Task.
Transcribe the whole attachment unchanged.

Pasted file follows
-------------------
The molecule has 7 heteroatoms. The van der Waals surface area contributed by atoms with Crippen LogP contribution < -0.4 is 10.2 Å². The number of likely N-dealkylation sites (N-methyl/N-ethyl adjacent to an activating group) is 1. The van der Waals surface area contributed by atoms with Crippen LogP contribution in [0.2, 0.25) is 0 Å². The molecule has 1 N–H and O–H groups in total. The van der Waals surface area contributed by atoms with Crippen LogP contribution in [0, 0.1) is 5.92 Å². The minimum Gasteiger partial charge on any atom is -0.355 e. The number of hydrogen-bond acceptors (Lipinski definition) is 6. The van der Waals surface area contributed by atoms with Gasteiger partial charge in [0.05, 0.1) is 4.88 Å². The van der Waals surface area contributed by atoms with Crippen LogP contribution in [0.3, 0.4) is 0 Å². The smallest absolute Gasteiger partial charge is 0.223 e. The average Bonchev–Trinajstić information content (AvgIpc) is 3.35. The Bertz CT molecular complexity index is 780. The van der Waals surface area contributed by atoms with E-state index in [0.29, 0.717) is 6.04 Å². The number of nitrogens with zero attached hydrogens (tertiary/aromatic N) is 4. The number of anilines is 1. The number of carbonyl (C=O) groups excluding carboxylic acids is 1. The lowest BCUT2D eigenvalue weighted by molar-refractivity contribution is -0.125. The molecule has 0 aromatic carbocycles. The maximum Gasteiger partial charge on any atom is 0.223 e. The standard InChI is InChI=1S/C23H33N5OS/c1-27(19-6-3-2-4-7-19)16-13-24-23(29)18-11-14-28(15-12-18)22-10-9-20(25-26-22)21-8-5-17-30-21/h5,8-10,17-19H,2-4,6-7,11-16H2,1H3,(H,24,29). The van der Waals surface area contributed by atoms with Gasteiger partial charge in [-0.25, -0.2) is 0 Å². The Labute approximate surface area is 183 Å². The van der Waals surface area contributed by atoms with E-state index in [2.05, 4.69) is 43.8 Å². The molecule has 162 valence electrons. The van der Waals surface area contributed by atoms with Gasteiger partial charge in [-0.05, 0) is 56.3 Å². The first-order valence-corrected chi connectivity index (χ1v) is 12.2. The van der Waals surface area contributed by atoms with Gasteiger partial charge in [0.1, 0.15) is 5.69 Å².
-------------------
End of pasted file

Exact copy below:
The molecule has 7 heteroatoms. The van der Waals surface area contributed by atoms with Crippen LogP contribution < -0.4 is 10.2 Å². The number of likely N-dealkylation sites (N-methyl/N-ethyl adjacent to an activating group) is 1. The van der Waals surface area contributed by atoms with Crippen LogP contribution in [0.2, 0.25) is 0 Å². The molecule has 1 N–H and O–H groups in total. The van der Waals surface area contributed by atoms with Crippen LogP contribution in [0, 0.1) is 5.92 Å². The minimum Gasteiger partial charge on any atom is -0.355 e. The number of hydrogen-bond acceptors (Lipinski definition) is 6. The van der Waals surface area contributed by atoms with Gasteiger partial charge in [0.05, 0.1) is 4.88 Å². The van der Waals surface area contributed by atoms with Crippen LogP contribution in [0.3, 0.4) is 0 Å². The smallest absolute Gasteiger partial charge is 0.223 e. The average Bonchev–Trinajstić information content (AvgIpc) is 3.35. The Bertz CT molecular complexity index is 780. The van der Waals surface area contributed by atoms with E-state index in [0.29, 0.717) is 6.04 Å². The number of nitrogens with zero attached hydrogens (tertiary/aromatic N) is 4. The number of anilines is 1. The number of carbonyl (C=O) groups excluding carboxylic acids is 1. The lowest BCUT2D eigenvalue weighted by molar-refractivity contribution is -0.125. The molecule has 0 aromatic carbocycles. The maximum Gasteiger partial charge on any atom is 0.223 e. The standard InChI is InChI=1S/C23H33N5OS/c1-27(19-6-3-2-4-7-19)16-13-24-23(29)18-11-14-28(15-12-18)22-10-9-20(25-26-22)21-8-5-17-30-21/h5,8-10,17-19H,2-4,6-7,11-16H2,1H3,(H,24,29). The van der Waals surface area contributed by atoms with Gasteiger partial charge in [-0.25, -0.2) is 0 Å². The Labute approximate surface area is 183 Å². The van der Waals surface area contributed by atoms with E-state index in [2.05, 4.69) is 43.8 Å². The molecule has 162 valence electrons. The van der Waals surface area contributed by atoms with Gasteiger partial charge in [-0.05, 0) is 56.3 Å². The first-order valence-corrected chi connectivity index (χ1v) is 12.2. The van der Waals surface area contributed by atoms with Gasteiger partial charge in [0.1, 0.15) is 5.69 Å².